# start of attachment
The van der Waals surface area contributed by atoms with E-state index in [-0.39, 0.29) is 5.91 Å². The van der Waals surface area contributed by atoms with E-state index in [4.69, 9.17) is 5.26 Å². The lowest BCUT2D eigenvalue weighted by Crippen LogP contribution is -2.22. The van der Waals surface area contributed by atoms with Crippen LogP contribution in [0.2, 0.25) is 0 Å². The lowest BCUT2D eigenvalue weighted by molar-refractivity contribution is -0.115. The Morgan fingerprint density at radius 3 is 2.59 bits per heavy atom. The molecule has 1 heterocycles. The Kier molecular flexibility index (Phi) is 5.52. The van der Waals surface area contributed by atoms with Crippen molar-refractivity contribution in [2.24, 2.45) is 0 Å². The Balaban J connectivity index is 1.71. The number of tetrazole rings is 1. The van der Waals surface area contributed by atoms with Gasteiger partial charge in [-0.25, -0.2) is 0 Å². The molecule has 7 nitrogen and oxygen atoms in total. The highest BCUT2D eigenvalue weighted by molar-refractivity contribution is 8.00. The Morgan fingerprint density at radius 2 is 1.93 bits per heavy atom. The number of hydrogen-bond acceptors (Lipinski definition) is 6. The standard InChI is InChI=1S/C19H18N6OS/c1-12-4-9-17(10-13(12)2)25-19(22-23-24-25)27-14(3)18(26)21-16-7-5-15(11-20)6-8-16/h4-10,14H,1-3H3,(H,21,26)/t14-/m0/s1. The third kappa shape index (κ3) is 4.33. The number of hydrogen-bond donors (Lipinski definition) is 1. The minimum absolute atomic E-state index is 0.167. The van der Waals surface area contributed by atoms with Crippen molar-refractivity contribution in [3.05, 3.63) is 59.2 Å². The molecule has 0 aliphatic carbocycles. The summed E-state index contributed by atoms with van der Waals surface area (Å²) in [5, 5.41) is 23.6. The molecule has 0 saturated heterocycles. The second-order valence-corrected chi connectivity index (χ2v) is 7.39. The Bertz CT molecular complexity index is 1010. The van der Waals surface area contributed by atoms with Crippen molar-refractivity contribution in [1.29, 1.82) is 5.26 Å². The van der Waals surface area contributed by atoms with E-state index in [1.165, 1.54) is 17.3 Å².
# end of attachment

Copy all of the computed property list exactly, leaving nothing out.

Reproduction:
The van der Waals surface area contributed by atoms with E-state index in [-0.39, 0.29) is 5.91 Å². The van der Waals surface area contributed by atoms with E-state index in [4.69, 9.17) is 5.26 Å². The lowest BCUT2D eigenvalue weighted by Crippen LogP contribution is -2.22. The van der Waals surface area contributed by atoms with Crippen LogP contribution in [0.2, 0.25) is 0 Å². The lowest BCUT2D eigenvalue weighted by molar-refractivity contribution is -0.115. The Morgan fingerprint density at radius 3 is 2.59 bits per heavy atom. The molecule has 1 heterocycles. The Kier molecular flexibility index (Phi) is 5.52. The van der Waals surface area contributed by atoms with Crippen molar-refractivity contribution in [2.24, 2.45) is 0 Å². The Balaban J connectivity index is 1.71. The number of tetrazole rings is 1. The van der Waals surface area contributed by atoms with Gasteiger partial charge in [-0.25, -0.2) is 0 Å². The molecule has 7 nitrogen and oxygen atoms in total. The highest BCUT2D eigenvalue weighted by molar-refractivity contribution is 8.00. The Morgan fingerprint density at radius 2 is 1.93 bits per heavy atom. The number of hydrogen-bond acceptors (Lipinski definition) is 6. The standard InChI is InChI=1S/C19H18N6OS/c1-12-4-9-17(10-13(12)2)25-19(22-23-24-25)27-14(3)18(26)21-16-7-5-15(11-20)6-8-16/h4-10,14H,1-3H3,(H,21,26)/t14-/m0/s1. The third kappa shape index (κ3) is 4.33. The number of hydrogen-bond donors (Lipinski definition) is 1. The minimum absolute atomic E-state index is 0.167. The van der Waals surface area contributed by atoms with Crippen molar-refractivity contribution in [3.05, 3.63) is 59.2 Å². The molecule has 0 aliphatic carbocycles. The summed E-state index contributed by atoms with van der Waals surface area (Å²) in [5, 5.41) is 23.6. The molecule has 0 saturated heterocycles. The second-order valence-corrected chi connectivity index (χ2v) is 7.39. The Bertz CT molecular complexity index is 1010. The van der Waals surface area contributed by atoms with Crippen molar-refractivity contribution in [1.29, 1.82) is 5.26 Å². The van der Waals surface area contributed by atoms with E-state index in [1.165, 1.54) is 17.3 Å².